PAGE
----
Show simple item record

dc.contributor.authorSingell, Larry D. Jr.
dc.contributor.authorStone, Joe A. (Joe Allan), 1948-
dc.date.accessioned2003-08-20T16:31:35Z
dc.date.available2003-08-20T16:31:35Z
dc.date.issued2003-04-10
dc.identifier.urihttp://hdl.handle.net/1794/114
dc.description.abstractAre federal Pell grants "appropriated" by universities through increases in tuition - consistent with what is known as the Bennett hypothesis? Based on a panel of 71 universities from 1983 to 1996, we find little evidence of the Bennett hypothesis among either public or lower-ranked private universities. For top-ranked private universities, though, increases in Pell grants appear to be more than matched by increases in net tuition. The behavior most consistent with this result is price discrimination that is not purely redistributive from wealthier to needier students.en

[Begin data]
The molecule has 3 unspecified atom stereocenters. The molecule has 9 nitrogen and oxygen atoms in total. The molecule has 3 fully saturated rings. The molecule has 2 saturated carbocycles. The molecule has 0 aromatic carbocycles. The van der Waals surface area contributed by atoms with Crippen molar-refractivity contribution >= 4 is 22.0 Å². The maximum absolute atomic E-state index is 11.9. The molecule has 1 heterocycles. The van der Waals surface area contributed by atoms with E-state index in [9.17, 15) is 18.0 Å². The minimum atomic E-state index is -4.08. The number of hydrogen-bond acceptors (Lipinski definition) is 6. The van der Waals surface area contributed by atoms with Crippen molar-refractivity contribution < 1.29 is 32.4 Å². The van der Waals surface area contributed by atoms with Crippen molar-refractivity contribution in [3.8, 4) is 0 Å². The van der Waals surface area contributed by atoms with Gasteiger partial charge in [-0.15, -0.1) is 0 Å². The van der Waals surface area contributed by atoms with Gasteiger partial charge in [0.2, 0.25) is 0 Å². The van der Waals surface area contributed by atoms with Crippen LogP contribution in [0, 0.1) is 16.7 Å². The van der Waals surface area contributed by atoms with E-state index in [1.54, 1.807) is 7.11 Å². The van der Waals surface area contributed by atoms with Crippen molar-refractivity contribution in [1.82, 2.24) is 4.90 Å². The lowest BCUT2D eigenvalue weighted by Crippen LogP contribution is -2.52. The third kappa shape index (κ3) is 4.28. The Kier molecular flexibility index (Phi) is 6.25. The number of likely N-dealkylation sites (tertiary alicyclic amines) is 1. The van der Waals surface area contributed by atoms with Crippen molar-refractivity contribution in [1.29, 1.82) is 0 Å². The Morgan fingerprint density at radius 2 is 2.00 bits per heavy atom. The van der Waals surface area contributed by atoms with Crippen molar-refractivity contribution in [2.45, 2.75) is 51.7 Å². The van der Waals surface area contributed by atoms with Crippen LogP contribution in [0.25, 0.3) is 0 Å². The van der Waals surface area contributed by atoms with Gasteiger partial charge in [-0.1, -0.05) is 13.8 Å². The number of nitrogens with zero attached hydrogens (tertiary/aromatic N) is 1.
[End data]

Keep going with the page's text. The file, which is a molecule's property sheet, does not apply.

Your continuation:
dc.format.extent176128 bytes
dc.format.mimetypeapplication/pdf
dc.language.isoen_US
dc.publisherUniversity of Oregon, Dept. of Economicsen
dc.relation.ispartofseriesUniversity of Oregon Economics Department Working Papers;2003-12
dc.subjectEducationen
dc.subjectEconomicsen
dc.titleFor Whom the Pell Tolls: Market Power, Tuition Discrimination, and the Bennett Hypothesisen
dc.typeWorking Paperen


Files in this item

Thumbnail

This item appears in the following Collection(s)

Show simple item record